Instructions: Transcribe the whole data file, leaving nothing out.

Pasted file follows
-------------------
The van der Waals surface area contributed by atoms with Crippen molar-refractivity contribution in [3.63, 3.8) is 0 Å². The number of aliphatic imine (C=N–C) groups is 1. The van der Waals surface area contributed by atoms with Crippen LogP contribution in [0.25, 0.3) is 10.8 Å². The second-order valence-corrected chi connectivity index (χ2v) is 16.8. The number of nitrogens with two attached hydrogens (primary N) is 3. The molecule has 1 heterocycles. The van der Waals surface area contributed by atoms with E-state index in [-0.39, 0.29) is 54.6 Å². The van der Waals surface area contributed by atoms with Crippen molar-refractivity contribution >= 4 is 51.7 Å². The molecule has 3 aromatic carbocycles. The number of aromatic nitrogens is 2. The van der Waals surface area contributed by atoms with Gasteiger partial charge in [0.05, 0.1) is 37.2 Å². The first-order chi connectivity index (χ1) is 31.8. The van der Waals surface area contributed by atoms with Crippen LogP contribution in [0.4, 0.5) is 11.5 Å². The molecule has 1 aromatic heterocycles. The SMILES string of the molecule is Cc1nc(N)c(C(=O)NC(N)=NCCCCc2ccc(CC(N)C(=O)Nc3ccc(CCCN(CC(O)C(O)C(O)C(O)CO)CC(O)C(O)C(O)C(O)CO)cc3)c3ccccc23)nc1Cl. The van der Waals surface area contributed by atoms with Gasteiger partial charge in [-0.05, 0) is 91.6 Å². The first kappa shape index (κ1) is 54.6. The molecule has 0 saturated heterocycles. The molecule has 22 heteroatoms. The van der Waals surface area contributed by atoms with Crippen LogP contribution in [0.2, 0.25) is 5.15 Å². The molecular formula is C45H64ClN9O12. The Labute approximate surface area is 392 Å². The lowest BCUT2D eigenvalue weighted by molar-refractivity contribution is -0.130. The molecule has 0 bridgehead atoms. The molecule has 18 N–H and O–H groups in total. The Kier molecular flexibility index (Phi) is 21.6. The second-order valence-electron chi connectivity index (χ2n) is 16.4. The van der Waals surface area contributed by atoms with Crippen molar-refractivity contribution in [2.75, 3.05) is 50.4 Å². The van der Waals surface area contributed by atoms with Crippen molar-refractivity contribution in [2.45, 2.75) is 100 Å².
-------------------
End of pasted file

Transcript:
The van der Waals surface area contributed by atoms with Crippen molar-refractivity contribution in [3.63, 3.8) is 0 Å². The number of aliphatic imine (C=N–C) groups is 1. The van der Waals surface area contributed by atoms with Crippen LogP contribution in [0.25, 0.3) is 10.8 Å². The second-order valence-corrected chi connectivity index (χ2v) is 16.8. The number of nitrogens with two attached hydrogens (primary N) is 3. The molecule has 1 heterocycles. The van der Waals surface area contributed by atoms with E-state index in [-0.39, 0.29) is 54.6 Å². The van der Waals surface area contributed by atoms with Crippen molar-refractivity contribution >= 4 is 51.7 Å². The molecule has 3 aromatic carbocycles. The number of aromatic nitrogens is 2. The van der Waals surface area contributed by atoms with Gasteiger partial charge in [0.05, 0.1) is 37.2 Å². The first-order chi connectivity index (χ1) is 31.8. The van der Waals surface area contributed by atoms with Crippen LogP contribution in [0.4, 0.5) is 11.5 Å². The molecule has 1 aromatic heterocycles. The SMILES string of the molecule is Cc1nc(N)c(C(=O)NC(N)=NCCCCc2ccc(CC(N)C(=O)Nc3ccc(CCCN(CC(O)C(O)C(O)C(O)CO)CC(O)C(O)C(O)C(O)CO)cc3)c3ccccc23)nc1Cl. The van der Waals surface area contributed by atoms with Gasteiger partial charge in [-0.05, 0) is 91.6 Å². The first kappa shape index (κ1) is 54.6. The molecule has 0 saturated heterocycles. The molecule has 22 heteroatoms. The van der Waals surface area contributed by atoms with Crippen LogP contribution in [0.2, 0.25) is 5.15 Å². The molecular formula is C45H64ClN9O12. The Labute approximate surface area is 392 Å². The lowest BCUT2D eigenvalue weighted by molar-refractivity contribution is -0.130. The molecule has 0 bridgehead atoms. The molecule has 18 N–H and O–H groups in total. The Kier molecular flexibility index (Phi) is 21.6. The second-order valence-electron chi connectivity index (χ2n) is 16.4. The van der Waals surface area contributed by atoms with Crippen molar-refractivity contribution in [2.75, 3.05) is 50.4 Å². The van der Waals surface area contributed by atoms with Crippen molar-refractivity contribution in [2.45, 2.75) is 100 Å².